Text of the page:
Networking Opportunities

Summer internships provide opportunities to connect with leaders in your intended (or a related) field. Building strong relationships with employers, colleagues, and even fellow interns during your internship can pay off long after the internship itself concludes. Often, you’ll end up with invitations to industry events, helpful contacts, and a list of references.

Resume Enhancement

Speaking of references, internships look great on one’s resume. They demonstrate commitment to a particular industry or sector, concrete evidence of professional experience, and initiative. Depending on one’s career path, summer internships often make an applicant more qualified for certain positions.

Payment, School Credit, and/or Opportunities for Permanent Employment

As noted, some summer internships are paid and/or entail additional benefits and opportunities (travel stipends, housing, etc.). Other summer internships can count for course credit, though you should absolutely confirm your school’s policies first. That is, even if an internship lists school credit as a benefit, you’ll need to check with your school first and also confirm eligibility and any documentation requirements. Finally, sometimes employers end up offering interns permanent positions or seek out current and former interns first when positions open up before they advertise an open position more widely. In fact, this demonstrates how summer internships benefit employers as well.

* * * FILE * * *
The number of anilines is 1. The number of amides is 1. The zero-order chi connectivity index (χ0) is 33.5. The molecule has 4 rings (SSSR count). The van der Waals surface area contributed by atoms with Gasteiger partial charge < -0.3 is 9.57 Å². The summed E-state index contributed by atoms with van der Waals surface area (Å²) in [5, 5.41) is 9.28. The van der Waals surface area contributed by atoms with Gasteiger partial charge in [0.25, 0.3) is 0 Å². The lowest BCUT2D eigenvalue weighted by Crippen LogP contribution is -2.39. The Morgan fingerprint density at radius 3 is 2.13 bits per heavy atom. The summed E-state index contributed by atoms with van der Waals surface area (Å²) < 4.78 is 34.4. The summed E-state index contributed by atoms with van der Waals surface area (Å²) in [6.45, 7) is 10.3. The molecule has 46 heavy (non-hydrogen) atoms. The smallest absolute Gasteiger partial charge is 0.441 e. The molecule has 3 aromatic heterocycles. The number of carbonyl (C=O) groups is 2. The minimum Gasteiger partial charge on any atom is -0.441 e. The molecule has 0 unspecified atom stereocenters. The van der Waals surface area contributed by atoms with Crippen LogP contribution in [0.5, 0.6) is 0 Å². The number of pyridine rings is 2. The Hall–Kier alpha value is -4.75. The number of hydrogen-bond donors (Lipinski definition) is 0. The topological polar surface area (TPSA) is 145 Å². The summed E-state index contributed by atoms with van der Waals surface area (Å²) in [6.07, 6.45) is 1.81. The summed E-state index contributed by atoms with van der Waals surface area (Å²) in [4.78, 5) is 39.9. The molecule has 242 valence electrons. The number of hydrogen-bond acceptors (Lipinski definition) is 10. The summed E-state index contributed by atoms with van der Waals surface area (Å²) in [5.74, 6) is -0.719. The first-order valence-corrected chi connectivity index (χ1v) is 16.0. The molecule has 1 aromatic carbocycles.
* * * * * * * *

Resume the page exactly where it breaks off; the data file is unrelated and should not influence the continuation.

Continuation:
By offering internship opportunities, they’ll often end up with a pool of known, qualified candidates from which to recruit for permanent positions. Moreover, internships tend to reduce labor costs for employers. Even paid interns are typically compensated less than regular employees, and assigning one-off projects to temporary interns is less expensive than contracting out certain types of work.

Moreover, providing summer internship opportunities strengthens relationships between companies/brands and younger demographics or local communities. Interns often bring a valuable perspective to a company and provide permanent employees opportunities for professional development (mentoring, development of trainings, etc.). In short, a well-designed summer internship should be mutually beneficial and enriching, and should not leave any participants feeling exploited.

How to Find Summer Internships